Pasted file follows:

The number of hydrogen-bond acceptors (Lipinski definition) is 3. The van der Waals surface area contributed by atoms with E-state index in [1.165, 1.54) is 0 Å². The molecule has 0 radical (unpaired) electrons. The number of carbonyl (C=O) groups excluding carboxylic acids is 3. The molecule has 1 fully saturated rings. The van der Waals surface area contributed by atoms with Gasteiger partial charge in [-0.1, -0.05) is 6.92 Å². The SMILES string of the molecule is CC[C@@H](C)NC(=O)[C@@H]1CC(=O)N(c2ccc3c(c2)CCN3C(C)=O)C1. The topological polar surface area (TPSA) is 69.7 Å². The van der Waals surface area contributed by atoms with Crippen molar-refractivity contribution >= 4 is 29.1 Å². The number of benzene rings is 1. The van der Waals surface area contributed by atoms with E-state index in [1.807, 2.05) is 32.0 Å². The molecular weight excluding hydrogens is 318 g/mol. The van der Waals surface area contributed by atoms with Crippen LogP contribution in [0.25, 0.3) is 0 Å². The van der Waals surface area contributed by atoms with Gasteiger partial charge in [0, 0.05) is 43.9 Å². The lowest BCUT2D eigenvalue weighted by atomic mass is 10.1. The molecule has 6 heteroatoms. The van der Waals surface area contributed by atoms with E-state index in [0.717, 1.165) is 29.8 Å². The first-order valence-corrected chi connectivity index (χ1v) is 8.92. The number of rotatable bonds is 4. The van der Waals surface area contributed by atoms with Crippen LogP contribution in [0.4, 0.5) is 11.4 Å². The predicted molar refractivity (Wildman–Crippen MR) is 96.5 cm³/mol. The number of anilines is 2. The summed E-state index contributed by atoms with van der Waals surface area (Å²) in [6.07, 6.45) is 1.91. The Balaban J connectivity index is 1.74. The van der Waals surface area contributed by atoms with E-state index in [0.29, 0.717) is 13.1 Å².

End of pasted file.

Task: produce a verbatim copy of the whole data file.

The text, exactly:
The number of hydrogen-bond acceptors (Lipinski definition) is 3. The van der Waals surface area contributed by atoms with E-state index in [1.165, 1.54) is 0 Å². The molecule has 0 radical (unpaired) electrons. The number of carbonyl (C=O) groups excluding carboxylic acids is 3. The molecule has 1 fully saturated rings. The van der Waals surface area contributed by atoms with Gasteiger partial charge in [-0.1, -0.05) is 6.92 Å². The SMILES string of the molecule is CC[C@@H](C)NC(=O)[C@@H]1CC(=O)N(c2ccc3c(c2)CCN3C(C)=O)C1. The topological polar surface area (TPSA) is 69.7 Å². The van der Waals surface area contributed by atoms with Crippen molar-refractivity contribution >= 4 is 29.1 Å². The number of benzene rings is 1. The van der Waals surface area contributed by atoms with E-state index in [1.807, 2.05) is 32.0 Å². The molecular weight excluding hydrogens is 318 g/mol. The van der Waals surface area contributed by atoms with Crippen LogP contribution in [0.25, 0.3) is 0 Å². The van der Waals surface area contributed by atoms with Gasteiger partial charge in [0, 0.05) is 43.9 Å². The lowest BCUT2D eigenvalue weighted by atomic mass is 10.1. The molecule has 6 heteroatoms. The van der Waals surface area contributed by atoms with E-state index in [0.717, 1.165) is 29.8 Å². The first-order valence-corrected chi connectivity index (χ1v) is 8.92. The number of rotatable bonds is 4. The van der Waals surface area contributed by atoms with Crippen LogP contribution in [0.4, 0.5) is 11.4 Å². The predicted molar refractivity (Wildman–Crippen MR) is 96.5 cm³/mol. The number of anilines is 2. The summed E-state index contributed by atoms with van der Waals surface area (Å²) in [6.07, 6.45) is 1.91. The Balaban J connectivity index is 1.74. The van der Waals surface area contributed by atoms with E-state index in [0.29, 0.717) is 13.1 Å².